Invercargill City Library's 'synchronised book shelving' a hit during Rio Olympics
A humorous social media strategy by staff at the Invercargill City Library, launched in a bid to "remove the stigma of libraries being boring", is attracting global interest.
Whether it's videos of Synchronised Book Shelving or a stunt mimicking shirtless Tongan flagbearer Pita Nikolas Taufatofua, staff at the small library have been boosting its awareness in a unique way.
Library graphic designer Sam Ruffell said "there's more to libraries than books."
This week a video made by staff to celebrate the Rio Olympics has become an international sensation, receiving over 538K views.
The video, a spoof of synchronised swimming, has been featured on The Huffington Post and The Telegraph.
The video only took a few hours to make and it was not expected to go worldwide.
"We kind of made it as we went," Ruffell said.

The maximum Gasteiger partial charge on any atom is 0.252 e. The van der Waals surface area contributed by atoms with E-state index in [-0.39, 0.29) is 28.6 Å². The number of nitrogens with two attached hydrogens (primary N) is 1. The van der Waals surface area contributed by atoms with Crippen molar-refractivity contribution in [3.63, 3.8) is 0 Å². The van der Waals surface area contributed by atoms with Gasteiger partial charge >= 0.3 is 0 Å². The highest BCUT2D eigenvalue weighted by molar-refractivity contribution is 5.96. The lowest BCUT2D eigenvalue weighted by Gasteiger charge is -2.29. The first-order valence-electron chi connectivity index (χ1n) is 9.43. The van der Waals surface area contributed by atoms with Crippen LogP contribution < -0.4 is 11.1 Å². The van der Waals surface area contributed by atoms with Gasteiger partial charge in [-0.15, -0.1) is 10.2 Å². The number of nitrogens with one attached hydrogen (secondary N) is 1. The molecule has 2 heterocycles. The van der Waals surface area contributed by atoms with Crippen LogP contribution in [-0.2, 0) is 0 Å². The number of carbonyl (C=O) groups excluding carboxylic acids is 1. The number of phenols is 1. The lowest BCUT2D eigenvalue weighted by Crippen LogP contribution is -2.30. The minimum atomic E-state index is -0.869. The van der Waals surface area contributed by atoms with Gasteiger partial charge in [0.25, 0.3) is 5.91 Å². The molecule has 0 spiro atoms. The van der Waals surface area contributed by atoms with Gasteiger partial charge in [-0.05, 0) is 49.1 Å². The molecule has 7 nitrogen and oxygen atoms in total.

Ruffell said the library was trying to remove the stigma of libraries being boring.
Library community connections co-ordinator Jay Coote said the library was "not trying to take everything seriously".
In another Olympic stunt, Coote covered himself in baby oil and held the New Zealand flag outside the library to mimic shirtless Tongan flagbearer Pita Nikolas Taufatofua.
The synchronised book shelving video seemed to attract a lot of American librarians, who shared the video with their friends, Coote said.
Since the video was posted on the library's Facebook page 'likes' had upped by 33 per cent, from 2400 likes to 3500 likes, he said.
The caption on the video says synchronised shelving should be an Olympic sport.
The Huffington Post agreed, and their online article says the colleagues "definitely won gold in our hearts".
Ruffell and library digital content coordinator Eve Moodie would have their last day at the library on September 15.
Ruffell said it was exciting to have the international success right before they left.
Last year they made a video, dubbed Library Lightsabers, to celebrate the release of Star Wars in December, which has been viewed over 100,000 times.